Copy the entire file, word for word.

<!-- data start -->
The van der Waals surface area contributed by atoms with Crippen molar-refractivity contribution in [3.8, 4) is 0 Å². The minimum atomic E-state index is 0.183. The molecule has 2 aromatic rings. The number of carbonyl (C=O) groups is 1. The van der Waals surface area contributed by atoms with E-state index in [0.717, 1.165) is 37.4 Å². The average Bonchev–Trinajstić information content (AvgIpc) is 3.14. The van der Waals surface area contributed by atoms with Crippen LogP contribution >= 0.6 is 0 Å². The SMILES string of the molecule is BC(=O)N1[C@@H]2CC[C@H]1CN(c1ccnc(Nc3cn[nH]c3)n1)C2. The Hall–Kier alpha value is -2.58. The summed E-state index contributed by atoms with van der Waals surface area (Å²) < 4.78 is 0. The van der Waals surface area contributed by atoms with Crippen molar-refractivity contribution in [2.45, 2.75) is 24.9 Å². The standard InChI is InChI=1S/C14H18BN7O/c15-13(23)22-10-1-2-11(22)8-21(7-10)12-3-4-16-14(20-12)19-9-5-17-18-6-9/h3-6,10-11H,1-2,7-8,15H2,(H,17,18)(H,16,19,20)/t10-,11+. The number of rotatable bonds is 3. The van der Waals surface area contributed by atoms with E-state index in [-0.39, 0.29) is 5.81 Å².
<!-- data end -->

The van der Waals surface area contributed by atoms with Crippen molar-refractivity contribution in [3.8, 4) is 0 Å². The minimum atomic E-state index is 0.183. The molecule has 2 aromatic rings. The number of carbonyl (C=O) groups is 1. The van der Waals surface area contributed by atoms with E-state index in [0.717, 1.165) is 37.4 Å². The average Bonchev–Trinajstić information content (AvgIpc) is 3.14. The van der Waals surface area contributed by atoms with Crippen LogP contribution >= 0.6 is 0 Å². The SMILES string of the molecule is BC(=O)N1[C@@H]2CC[C@H]1CN(c1ccnc(Nc3cn[nH]c3)n1)C2. The Hall–Kier alpha value is -2.58. The summed E-state index contributed by atoms with van der Waals surface area (Å²) < 4.78 is 0. The van der Waals surface area contributed by atoms with Crippen molar-refractivity contribution in [2.45, 2.75) is 24.9 Å². The standard InChI is InChI=1S/C14H18BN7O/c15-13(23)22-10-1-2-11(22)8-21(7-10)12-3-4-16-14(20-12)19-9-5-17-18-6-9/h3-6,10-11H,1-2,7-8,15H2,(H,17,18)(H,16,19,20)/t10-,11+. The number of rotatable bonds is 3. The van der Waals surface area contributed by atoms with E-state index in [-0.39, 0.29) is 5.81 Å².